Originally created 01/06/02

Hunting for squirrels revives fond memories

Last fall, after the World Trade Center attack, I dug through my late father's things, looking for the American flag the Veterans Administration sent me for his funeral.

I found it, of course, and unfurled it to show my patriotism. It was carefully stored with other mementos, including something that had lain dormant far too long: a Winchester Model 67 rifle.

I handled its slender barrel and simple walnut stock, and remembered Dad's stories of stalking squirrels in the treelines that bisected southern Illinois cornfields near his boyhood home.

It had been his first gun; now it belonged to me. I oiled it and bought a box of .22 rimfires with plans to take the ancient single-shot afield. But weekends always seemed to be consumed by other things.

Finally, on New Year's Day, after placing a couple friends in deer stands, I abandoned my big-game rifle and headed into the swamp with Dad's old Winchester - and a fistful of tiny cartridges.

I remembered traipsing into similar forests when I was a boy. "Rise and shine," Dad would say when it was time to go.

"Ughhh," I'd respond, half asleep.

But I'd always go, enjoying every moment.

Sitting in the forest of tall, leafless hardwoods brought back that magic. It wasn't long before a squirrel barked at me from atop a huge hickory tree, and the old .22 barked back.

Soon my game bag began to bulge with bushytails. The morning eased into a leisurely game of hide-and-seek that stretched on for hours. Time, as the cliche goes, stood still.

Wild squirrels, I've always thought, are warier than the backyard bird-feeder bandits we find at home. They flatten themselves out on limbs and rotate in silence around tree trunks as you move through the forest.

But the tactics for hunting them are older than Dad's Winchester. Dad always told me to look for the lump on the limb, and he showed me how to throw a stick to the opposite side of a tree to move the squirrel into view.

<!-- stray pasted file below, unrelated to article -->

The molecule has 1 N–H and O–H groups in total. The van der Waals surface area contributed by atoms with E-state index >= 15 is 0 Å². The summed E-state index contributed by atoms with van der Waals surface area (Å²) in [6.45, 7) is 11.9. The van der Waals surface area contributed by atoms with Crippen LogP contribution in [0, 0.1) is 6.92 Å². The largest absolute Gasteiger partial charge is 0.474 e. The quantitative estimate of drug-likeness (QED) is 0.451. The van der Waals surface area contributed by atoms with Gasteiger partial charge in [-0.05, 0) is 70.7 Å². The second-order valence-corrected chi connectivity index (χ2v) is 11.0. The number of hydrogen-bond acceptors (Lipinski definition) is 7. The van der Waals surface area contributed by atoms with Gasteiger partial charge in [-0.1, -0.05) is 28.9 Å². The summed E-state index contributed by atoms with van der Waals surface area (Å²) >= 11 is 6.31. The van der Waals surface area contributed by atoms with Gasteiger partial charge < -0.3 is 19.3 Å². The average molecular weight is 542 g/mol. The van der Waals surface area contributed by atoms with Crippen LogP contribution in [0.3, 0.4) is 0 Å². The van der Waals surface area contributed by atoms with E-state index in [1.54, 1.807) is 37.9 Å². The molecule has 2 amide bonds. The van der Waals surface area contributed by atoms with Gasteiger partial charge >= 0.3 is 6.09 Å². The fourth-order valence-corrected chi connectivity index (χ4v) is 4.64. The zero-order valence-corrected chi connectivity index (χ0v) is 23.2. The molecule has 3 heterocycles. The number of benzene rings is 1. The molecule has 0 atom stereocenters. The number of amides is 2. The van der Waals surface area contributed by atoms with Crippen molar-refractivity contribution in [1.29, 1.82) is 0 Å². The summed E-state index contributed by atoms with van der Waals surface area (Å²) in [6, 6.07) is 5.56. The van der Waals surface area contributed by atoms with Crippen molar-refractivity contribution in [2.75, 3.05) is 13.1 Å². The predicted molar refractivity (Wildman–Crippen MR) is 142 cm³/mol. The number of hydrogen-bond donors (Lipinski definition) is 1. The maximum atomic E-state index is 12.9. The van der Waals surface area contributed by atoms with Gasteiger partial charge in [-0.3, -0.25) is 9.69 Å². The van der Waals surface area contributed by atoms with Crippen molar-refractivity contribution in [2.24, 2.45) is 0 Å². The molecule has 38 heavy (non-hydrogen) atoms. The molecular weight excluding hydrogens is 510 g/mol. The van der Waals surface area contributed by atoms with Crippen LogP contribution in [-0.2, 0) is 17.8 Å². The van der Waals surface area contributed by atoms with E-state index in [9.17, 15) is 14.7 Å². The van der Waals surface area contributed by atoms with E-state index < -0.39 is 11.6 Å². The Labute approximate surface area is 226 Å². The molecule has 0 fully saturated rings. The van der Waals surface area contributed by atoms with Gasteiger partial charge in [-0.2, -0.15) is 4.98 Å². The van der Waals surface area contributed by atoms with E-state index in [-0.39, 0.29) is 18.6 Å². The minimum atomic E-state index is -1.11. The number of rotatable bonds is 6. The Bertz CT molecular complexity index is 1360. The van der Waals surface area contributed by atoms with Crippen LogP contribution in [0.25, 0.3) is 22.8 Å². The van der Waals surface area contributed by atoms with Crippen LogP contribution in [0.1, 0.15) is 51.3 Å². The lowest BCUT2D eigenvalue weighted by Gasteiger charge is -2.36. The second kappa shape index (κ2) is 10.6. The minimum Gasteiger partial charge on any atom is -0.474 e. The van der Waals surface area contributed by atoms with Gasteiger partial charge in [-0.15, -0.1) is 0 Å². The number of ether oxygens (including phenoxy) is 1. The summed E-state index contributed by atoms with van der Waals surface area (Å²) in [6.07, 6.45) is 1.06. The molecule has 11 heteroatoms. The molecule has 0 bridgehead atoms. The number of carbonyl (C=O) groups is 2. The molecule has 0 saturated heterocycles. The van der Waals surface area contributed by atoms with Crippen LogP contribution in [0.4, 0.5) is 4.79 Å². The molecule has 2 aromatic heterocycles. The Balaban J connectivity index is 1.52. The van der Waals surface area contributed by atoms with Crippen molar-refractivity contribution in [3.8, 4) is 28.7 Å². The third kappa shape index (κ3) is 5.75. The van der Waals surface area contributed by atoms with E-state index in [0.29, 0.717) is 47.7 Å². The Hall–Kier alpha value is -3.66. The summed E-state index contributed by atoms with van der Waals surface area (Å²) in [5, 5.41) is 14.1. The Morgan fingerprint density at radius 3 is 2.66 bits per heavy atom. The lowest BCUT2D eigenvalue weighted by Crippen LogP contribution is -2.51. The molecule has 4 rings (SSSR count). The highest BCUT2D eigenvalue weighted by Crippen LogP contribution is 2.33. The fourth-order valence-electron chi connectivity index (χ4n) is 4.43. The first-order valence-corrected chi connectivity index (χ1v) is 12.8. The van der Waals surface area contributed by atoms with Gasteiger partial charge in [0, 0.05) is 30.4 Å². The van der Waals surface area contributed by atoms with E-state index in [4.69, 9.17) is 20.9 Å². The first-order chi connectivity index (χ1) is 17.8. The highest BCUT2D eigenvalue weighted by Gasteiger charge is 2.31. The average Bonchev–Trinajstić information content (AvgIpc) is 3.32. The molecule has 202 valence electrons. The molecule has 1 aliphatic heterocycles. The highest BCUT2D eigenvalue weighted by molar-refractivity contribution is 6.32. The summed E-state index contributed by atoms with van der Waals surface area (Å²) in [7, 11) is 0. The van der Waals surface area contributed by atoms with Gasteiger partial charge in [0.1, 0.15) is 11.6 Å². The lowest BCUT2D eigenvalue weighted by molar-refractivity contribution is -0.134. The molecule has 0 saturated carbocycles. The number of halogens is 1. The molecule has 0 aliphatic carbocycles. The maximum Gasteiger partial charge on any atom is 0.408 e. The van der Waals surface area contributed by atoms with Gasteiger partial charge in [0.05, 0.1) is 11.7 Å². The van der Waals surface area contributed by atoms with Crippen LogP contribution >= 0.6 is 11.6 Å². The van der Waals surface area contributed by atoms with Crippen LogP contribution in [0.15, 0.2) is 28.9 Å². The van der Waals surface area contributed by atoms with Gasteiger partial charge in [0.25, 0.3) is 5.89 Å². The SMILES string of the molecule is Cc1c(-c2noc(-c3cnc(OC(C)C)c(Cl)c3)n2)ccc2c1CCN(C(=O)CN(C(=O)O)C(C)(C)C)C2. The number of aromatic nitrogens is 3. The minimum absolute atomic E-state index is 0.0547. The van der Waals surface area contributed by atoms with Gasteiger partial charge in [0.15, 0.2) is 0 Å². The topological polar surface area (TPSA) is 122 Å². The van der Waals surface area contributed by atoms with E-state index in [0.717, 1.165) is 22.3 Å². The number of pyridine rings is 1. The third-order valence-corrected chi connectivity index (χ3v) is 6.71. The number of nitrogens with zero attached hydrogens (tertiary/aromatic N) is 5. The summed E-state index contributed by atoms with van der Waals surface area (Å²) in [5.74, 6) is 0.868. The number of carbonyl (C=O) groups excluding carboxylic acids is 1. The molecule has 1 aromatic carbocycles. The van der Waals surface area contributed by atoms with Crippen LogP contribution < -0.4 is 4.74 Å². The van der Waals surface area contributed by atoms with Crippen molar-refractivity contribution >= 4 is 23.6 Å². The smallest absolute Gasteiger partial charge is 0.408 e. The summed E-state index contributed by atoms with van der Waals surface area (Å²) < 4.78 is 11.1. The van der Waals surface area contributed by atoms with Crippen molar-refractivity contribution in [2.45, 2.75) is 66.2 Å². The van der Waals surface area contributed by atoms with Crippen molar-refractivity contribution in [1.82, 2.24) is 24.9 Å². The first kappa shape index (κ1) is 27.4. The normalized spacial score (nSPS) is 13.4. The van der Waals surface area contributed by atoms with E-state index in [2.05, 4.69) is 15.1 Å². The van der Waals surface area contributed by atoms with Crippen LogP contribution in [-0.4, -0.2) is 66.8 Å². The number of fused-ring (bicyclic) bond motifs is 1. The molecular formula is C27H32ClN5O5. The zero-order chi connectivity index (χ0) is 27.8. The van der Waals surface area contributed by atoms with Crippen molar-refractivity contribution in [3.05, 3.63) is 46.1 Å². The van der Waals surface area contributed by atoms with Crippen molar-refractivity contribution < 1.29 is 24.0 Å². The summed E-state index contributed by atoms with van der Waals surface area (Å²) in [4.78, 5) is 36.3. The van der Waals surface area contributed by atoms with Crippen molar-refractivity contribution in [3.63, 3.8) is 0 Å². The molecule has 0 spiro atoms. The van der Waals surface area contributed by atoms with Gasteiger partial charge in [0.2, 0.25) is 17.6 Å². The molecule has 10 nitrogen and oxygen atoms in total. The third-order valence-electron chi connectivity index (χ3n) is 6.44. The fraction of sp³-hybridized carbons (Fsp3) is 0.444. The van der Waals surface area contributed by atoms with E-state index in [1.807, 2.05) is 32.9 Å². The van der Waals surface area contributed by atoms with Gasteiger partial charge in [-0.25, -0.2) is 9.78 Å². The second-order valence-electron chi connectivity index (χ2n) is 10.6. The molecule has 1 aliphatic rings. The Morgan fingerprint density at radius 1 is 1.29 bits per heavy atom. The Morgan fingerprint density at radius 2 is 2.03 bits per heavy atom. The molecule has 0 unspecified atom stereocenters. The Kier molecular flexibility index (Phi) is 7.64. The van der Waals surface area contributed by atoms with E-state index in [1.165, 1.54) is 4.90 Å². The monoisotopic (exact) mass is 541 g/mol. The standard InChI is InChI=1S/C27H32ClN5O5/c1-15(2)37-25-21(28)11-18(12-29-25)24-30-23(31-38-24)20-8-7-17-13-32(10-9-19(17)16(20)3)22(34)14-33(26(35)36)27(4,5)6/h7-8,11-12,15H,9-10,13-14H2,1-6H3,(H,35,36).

Altogether it was a memorable afternoon. Squirrels aren't as exciting to see as a mature whitetail, but they're a lot more plentiful - and simpler to hunt.

You don't need a four-wheeler, or food plots, or elaborate deer stands and safety belts. You don't need high-end scopes or Nikon binoculars. And you'll never wrench your back dragging a squirrel out of the woods.

It's funny how simple things like a squirrel hunt on a cold winter day can resurrect warm memories from long ago. I can't remember when I grinned so broadly, or felt so childlike.

Let's face it. Some of us age gracefully; others don't. And a lot of guys will try anything to feel young again.

They buy Corvettes - or grow facial hair. Or gulp down elixirs laced with everything from ginseng to Mexican yams.

But it doesn't really make them any younger.

The famed Spanish explorer Juan Ponce de Leon was so obsessed with the topic he traveled to the New World in 1513 - searching for the Fountain of Youth.

He never found it. No one has.

But I think I've come across the next best thing.

Reach Robert Pavey at (706) 868-1222, Ext. 119, or rpavey@augustachronicle.com.


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